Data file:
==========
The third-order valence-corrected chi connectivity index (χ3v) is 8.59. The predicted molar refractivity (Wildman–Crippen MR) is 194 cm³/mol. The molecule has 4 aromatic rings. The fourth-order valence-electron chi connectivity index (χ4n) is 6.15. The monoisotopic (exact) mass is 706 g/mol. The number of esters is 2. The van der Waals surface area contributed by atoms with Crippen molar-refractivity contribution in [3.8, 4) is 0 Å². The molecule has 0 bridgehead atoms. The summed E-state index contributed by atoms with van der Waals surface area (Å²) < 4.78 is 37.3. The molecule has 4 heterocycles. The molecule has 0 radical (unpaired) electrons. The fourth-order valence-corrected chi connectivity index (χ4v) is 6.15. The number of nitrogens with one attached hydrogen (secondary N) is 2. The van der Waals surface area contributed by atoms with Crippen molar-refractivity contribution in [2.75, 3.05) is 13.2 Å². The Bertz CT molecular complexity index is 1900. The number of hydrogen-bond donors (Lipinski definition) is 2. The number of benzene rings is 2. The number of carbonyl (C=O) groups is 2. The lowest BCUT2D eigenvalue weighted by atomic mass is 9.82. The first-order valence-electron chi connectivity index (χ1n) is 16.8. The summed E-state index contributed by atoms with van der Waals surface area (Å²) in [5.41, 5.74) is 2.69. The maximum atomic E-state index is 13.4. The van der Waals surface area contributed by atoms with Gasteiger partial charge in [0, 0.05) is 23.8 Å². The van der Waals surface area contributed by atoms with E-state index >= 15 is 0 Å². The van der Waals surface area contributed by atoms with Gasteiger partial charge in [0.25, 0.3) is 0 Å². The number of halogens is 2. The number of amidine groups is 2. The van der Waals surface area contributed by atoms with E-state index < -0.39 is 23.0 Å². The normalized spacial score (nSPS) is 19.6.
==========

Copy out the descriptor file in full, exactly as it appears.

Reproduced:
The third-order valence-corrected chi connectivity index (χ3v) is 8.59. The predicted molar refractivity (Wildman–Crippen MR) is 194 cm³/mol. The molecule has 4 aromatic rings. The fourth-order valence-electron chi connectivity index (χ4n) is 6.15. The monoisotopic (exact) mass is 706 g/mol. The number of esters is 2. The van der Waals surface area contributed by atoms with Crippen molar-refractivity contribution in [3.8, 4) is 0 Å². The molecule has 0 bridgehead atoms. The summed E-state index contributed by atoms with van der Waals surface area (Å²) < 4.78 is 37.3. The molecule has 4 heterocycles. The molecule has 0 radical (unpaired) electrons. The fourth-order valence-corrected chi connectivity index (χ4v) is 6.15. The number of nitrogens with one attached hydrogen (secondary N) is 2. The van der Waals surface area contributed by atoms with Crippen molar-refractivity contribution in [2.75, 3.05) is 13.2 Å². The Bertz CT molecular complexity index is 1900. The number of hydrogen-bond donors (Lipinski definition) is 2. The number of benzene rings is 2. The number of carbonyl (C=O) groups is 2. The lowest BCUT2D eigenvalue weighted by atomic mass is 9.82. The first-order valence-electron chi connectivity index (χ1n) is 16.8. The summed E-state index contributed by atoms with van der Waals surface area (Å²) in [5.41, 5.74) is 2.69. The maximum atomic E-state index is 13.4. The van der Waals surface area contributed by atoms with Gasteiger partial charge in [0, 0.05) is 23.8 Å². The van der Waals surface area contributed by atoms with E-state index >= 15 is 0 Å². The van der Waals surface area contributed by atoms with Gasteiger partial charge in [0.25, 0.3) is 0 Å². The number of halogens is 2. The number of amidine groups is 2. The van der Waals surface area contributed by atoms with E-state index < -0.39 is 23.0 Å². The normalized spacial score (nSPS) is 19.6.